A few of the other fellas came up for the weekend, and although we all had action, Joe was the only one to tag a bird, a beautiful longbeard that his guide got on video.

After headin' home that Sunday and workin' Monday mornin', I pulled into the driveway, and came rollin' outta the truck and blew a crow call just for grins, and I'll be damned if a bird didn't gobble behind the house. A mad dash to get my huntin' stuff together commenced, and I snuck down into the back corner of my woods and got set up. An hour and half later, I finally coerced him into the woods and made my shot. Turns out it wasn't my best shot, but I still manged to get my hands on him. After puttin' dozens of miles on my boots and about 1,300 miles on the truck huntin' em elsewhere, I managed to take a fine longbeard 50 yards out my back door.

That same morning, Ron finished his season with another fine longbeard, in a hunt that was almost a duplicate of his first bird of the year.

Memorial Day weekend found me back upstate huntin' with my family. Saturday, I went out with Dad and Jesse, and although we came close, we couldn't get Jesse on a bird. With a demandin' job and three youngn's runnin' around he doesn't get to go out very often, so it was nice to spend a little time in the woods with him.

Monday, I headed out with Dad and Joe. Our initial setup didn't pan out, but a bird was gobblin' across the valley so Dad and Joe headed over to see what they could do. A short while later, the guns went bang, and Joe's season was over with another bruiser of a double-bearded longbeard, while Dad tied his tag on a nice jake.

Overall, it was a tough season, with birds really bein' difficult and not workin' to a call at all, but we still managed to get some meat in the freezer. I spent as much time in the woods as I ever have, and enjoyed every second of it. I had a ton of action and countless close calls, and managed to luck into two fine birds. Of course, the scenery along the way is a big part of why we run ourselves into the ground for a month straight.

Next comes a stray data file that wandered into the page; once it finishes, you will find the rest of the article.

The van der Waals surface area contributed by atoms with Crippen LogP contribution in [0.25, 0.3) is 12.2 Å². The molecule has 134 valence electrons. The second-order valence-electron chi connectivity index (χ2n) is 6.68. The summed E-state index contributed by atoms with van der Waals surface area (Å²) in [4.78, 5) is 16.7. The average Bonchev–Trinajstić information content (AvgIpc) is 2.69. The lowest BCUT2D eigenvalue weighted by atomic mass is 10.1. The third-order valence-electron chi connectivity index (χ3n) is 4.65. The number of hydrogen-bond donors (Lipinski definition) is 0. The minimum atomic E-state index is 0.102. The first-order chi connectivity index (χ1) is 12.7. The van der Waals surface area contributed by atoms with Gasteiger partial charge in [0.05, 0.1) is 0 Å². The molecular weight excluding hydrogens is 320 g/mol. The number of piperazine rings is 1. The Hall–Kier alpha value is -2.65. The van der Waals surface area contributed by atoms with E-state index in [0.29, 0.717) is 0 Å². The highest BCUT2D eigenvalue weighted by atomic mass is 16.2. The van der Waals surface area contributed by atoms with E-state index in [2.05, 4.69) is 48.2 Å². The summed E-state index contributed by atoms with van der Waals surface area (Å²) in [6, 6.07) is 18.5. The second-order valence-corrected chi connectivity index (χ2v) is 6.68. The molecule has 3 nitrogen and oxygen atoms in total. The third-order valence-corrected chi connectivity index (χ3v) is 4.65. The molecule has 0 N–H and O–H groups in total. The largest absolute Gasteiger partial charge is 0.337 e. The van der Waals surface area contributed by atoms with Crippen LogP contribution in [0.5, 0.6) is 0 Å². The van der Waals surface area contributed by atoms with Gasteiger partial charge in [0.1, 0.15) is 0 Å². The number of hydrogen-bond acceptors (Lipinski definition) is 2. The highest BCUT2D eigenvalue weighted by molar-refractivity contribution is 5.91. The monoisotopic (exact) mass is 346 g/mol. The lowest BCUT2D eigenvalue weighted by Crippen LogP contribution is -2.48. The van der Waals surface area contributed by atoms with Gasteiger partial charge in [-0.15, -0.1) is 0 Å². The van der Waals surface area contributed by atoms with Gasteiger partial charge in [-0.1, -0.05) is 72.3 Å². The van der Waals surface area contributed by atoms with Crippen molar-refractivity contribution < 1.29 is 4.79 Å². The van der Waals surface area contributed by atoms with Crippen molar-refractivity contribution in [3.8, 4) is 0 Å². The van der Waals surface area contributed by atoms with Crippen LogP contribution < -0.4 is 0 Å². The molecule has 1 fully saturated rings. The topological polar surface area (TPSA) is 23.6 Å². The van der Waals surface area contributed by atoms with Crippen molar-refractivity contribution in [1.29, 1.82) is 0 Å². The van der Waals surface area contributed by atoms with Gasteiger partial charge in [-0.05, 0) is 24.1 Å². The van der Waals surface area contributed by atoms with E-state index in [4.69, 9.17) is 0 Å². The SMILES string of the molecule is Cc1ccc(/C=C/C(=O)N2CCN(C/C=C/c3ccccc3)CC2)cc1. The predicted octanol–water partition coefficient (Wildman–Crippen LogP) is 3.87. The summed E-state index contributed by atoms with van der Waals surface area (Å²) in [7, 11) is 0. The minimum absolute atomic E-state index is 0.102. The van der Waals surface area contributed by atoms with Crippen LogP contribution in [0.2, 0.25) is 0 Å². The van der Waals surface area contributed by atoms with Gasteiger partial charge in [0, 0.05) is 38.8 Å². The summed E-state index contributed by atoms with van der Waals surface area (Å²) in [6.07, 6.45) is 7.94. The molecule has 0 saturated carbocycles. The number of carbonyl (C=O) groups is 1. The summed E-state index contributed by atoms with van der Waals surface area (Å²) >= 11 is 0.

With the season out less than two weeks, I'm ready for next season already...


  1. Forgive the dumb question (turkey's ain't really a thing down here) but do you/can you eat 'em? I looks like it's mostly a trophy thing.

    P.S. Nice A5. My dad had one back when it was still legal, had to hand it in in 1996 :-( I like to think a dodgey cop has it in their collection rather than it went in the crusher.

    1. No dumb questions on this here blog:-)

      I won't lie... turkeys are really, really tough sometimes, and are prolly one of the more challengin' critters to match wits with. It's quite gratifyin' to go one-on-one with a wily old bird and come out on top. There's definitely a trophy aspect to that.

      That said, wild turkey is some mighty fine tablefare, and bein' a fat kid, tablefare is a big reason why I hunt in the first place. There's no shortage of ways to cook 'em up, and most of 'em are right tasty.

      The patriarch of the deer cap of my youth did most of his huntin' with an old Auto-5, and I've long held 'em in high regard. I hope you're right about the dodgey cop. Thoughts of the crusher make this gun lovin' American shed a tear.